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At Home with...the Drobnaks

For expatriates, one of the most difficult aspects of moving to China is finding an appropriate place to live. This process becomes exponentially harder if one chooses to avoid high rise apartments or the suburban communities that ring Shanghai, instead opting for something more traditional. Mary Drobnak’s story proves that persistence will eventually pay off.

After living in China for three years, Mary, a registered nurse, and her husband Klaus, an automotive executive, spent two and a half more years in New Delhi. However, Shanghai’s siren call was simply too seductive and earlier this spring they found themselves back in China. For five months prior she searched for the perfect home, making the long journey from India every month. After arriving in the city, they spent five weeks living in a hotel before she finally stumbled upon the beautifully renovated lao fangzi they now call home – just in time as their sea container full of belongings landed only days later.

“The landlord created a wonderful foundation of space and design and all of our belongings ended up fitting perfectly into the layout,” Mary explains. The Drobnak’s furniture and artwork betray their extensive relationship with Asia: hand-carved Indian tables sit atop woven Chinese rugs, Rajasthani string puppets dance playfully in their son’s room, a colourful painting from Bali dominates the family den, while statues from Shaanxi exude their ancient wisdom from room corners.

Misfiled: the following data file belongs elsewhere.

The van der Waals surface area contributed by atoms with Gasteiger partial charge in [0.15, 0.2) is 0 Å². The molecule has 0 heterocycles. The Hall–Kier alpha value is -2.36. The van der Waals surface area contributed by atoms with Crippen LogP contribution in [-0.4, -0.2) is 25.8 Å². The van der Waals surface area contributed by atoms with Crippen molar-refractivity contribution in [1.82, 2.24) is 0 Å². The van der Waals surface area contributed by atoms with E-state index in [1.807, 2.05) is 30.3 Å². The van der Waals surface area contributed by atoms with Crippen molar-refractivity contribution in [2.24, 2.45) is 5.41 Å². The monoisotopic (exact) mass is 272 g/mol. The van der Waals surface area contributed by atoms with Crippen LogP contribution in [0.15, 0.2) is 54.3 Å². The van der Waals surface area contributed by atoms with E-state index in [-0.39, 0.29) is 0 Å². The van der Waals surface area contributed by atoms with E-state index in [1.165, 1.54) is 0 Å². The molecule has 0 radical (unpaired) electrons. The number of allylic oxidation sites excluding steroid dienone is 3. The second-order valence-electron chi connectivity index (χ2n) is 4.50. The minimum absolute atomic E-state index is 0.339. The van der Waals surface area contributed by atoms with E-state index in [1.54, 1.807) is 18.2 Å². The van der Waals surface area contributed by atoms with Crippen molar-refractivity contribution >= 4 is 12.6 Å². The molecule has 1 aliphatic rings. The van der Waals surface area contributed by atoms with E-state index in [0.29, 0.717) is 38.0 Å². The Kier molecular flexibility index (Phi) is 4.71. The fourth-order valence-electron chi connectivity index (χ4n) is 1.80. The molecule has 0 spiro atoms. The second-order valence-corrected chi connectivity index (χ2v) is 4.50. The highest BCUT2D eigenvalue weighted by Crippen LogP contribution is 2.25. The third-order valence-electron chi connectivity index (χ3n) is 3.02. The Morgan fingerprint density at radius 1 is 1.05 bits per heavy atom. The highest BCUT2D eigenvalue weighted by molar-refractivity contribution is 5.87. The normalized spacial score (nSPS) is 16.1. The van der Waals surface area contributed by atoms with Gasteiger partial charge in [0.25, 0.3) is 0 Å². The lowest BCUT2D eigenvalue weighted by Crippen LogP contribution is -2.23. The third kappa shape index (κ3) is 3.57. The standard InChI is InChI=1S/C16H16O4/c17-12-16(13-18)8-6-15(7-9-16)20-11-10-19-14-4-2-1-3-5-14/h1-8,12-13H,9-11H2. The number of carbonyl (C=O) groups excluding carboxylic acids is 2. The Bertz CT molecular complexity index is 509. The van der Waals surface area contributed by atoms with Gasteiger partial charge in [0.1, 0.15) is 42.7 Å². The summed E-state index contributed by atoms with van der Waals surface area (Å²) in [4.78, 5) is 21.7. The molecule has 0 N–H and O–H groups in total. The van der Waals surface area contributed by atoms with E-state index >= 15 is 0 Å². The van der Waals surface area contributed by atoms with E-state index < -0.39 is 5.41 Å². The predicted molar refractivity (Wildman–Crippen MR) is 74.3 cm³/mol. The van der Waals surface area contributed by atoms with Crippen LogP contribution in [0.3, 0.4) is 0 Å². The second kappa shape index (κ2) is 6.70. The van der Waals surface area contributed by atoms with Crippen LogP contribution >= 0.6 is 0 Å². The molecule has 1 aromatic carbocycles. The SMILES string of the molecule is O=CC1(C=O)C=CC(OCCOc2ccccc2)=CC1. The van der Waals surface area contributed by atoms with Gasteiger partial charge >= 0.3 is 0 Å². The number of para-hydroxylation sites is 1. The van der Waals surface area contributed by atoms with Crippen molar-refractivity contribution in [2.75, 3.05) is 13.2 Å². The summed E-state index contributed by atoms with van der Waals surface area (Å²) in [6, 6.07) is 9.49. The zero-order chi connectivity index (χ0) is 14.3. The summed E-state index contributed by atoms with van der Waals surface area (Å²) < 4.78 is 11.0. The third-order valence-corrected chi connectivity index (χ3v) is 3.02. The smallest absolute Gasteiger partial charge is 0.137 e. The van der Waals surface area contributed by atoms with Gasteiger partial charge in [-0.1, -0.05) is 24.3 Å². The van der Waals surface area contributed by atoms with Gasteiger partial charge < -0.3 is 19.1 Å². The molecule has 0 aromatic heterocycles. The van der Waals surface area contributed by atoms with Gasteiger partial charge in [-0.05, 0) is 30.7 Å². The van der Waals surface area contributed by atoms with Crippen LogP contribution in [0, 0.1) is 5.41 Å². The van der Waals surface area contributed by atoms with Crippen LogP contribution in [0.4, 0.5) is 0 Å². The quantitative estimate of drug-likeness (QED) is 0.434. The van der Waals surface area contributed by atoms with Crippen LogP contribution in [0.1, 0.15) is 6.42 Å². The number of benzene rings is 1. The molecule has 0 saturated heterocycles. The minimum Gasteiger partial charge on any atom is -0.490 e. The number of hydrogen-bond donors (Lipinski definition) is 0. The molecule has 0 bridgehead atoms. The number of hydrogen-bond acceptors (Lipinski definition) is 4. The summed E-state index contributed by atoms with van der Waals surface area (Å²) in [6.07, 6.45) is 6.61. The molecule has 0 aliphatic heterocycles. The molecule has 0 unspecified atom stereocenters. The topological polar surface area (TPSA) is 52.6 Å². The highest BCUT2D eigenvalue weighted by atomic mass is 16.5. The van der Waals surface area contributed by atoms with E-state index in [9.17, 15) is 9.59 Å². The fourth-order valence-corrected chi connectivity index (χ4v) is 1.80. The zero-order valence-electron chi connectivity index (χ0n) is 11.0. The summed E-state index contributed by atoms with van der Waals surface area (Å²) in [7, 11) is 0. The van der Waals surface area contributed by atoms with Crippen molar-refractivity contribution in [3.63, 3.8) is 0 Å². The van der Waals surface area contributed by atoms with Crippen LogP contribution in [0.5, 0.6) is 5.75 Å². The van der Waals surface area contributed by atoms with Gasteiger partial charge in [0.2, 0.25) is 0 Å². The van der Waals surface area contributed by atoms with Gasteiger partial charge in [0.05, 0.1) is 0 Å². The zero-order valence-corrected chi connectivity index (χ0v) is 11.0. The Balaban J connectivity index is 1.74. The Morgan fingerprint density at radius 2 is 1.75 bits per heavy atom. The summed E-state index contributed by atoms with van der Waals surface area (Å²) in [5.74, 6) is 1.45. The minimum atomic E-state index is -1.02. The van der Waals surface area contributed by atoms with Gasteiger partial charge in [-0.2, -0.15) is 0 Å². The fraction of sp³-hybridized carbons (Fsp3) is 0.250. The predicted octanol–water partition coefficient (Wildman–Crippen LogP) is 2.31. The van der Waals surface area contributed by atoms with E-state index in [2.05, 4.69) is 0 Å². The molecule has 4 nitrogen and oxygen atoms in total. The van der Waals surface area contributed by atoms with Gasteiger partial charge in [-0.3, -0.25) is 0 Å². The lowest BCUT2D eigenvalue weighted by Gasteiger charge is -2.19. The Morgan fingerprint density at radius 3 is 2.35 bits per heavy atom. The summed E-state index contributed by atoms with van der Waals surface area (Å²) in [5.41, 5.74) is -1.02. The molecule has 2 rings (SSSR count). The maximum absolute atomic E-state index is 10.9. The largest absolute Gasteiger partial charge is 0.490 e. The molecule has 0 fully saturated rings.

The home itself is three storeys of cleverly stacked rooms and hidden nooks and crannies tied together with a skeletal wooden and iron staircase. It includes perks such as a four metre waterfall feature and a rooftop terrace. Impressively, four bathrooms, two bedrooms, two offices, recreation room, a library, and a dining and living room are squeezed into the narrow structure. A modern kitchen completes the space.

“It is so comfortable here that this has truly become our home away from home,” she readily admits. In fact, the house is the definition of cosy; it is an oasis of tranquillity surrounded by the non-stop turmoil of the French Concession. But Mary is quick to add that her family’s level of comfort is not solely conditional on the home they have created. “I really feel as though we have started to integrate into the community,” she says. “The local neighbourhood, the young boys especially, have taken quite a liking to my family and become very protective of us. This has greatly encouraged our sense of belonging.”

If you or someone you know has a fabulous house that deserves to be shown off in Shanghai TALK's At Home with... column, email us at [email protected] so we can check it out.


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